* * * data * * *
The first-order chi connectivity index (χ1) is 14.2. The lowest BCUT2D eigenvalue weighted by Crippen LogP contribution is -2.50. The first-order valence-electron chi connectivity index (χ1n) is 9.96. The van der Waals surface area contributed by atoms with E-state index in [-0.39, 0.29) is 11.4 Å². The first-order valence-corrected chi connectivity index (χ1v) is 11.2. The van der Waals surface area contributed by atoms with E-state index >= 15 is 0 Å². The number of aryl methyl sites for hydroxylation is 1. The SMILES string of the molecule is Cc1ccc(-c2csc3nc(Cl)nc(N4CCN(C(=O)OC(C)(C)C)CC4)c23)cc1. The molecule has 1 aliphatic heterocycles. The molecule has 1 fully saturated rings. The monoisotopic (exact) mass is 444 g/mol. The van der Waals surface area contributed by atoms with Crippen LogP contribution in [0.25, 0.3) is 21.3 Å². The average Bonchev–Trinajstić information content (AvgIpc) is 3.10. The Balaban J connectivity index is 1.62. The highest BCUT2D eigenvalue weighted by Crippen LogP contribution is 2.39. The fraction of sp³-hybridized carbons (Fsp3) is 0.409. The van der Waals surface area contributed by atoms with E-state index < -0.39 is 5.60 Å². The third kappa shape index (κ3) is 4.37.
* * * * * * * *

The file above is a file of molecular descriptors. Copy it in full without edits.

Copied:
The first-order chi connectivity index (χ1) is 14.2. The lowest BCUT2D eigenvalue weighted by Crippen LogP contribution is -2.50. The first-order valence-electron chi connectivity index (χ1n) is 9.96. The van der Waals surface area contributed by atoms with E-state index in [-0.39, 0.29) is 11.4 Å². The first-order valence-corrected chi connectivity index (χ1v) is 11.2. The van der Waals surface area contributed by atoms with E-state index >= 15 is 0 Å². The number of aryl methyl sites for hydroxylation is 1. The SMILES string of the molecule is Cc1ccc(-c2csc3nc(Cl)nc(N4CCN(C(=O)OC(C)(C)C)CC4)c23)cc1. The molecule has 1 aliphatic heterocycles. The molecule has 1 fully saturated rings. The monoisotopic (exact) mass is 444 g/mol. The van der Waals surface area contributed by atoms with Crippen LogP contribution in [0.25, 0.3) is 21.3 Å². The average Bonchev–Trinajstić information content (AvgIpc) is 3.10. The Balaban J connectivity index is 1.62. The highest BCUT2D eigenvalue weighted by Crippen LogP contribution is 2.39. The fraction of sp³-hybridized carbons (Fsp3) is 0.409. The van der Waals surface area contributed by atoms with E-state index < -0.39 is 5.60 Å². The third kappa shape index (κ3) is 4.37.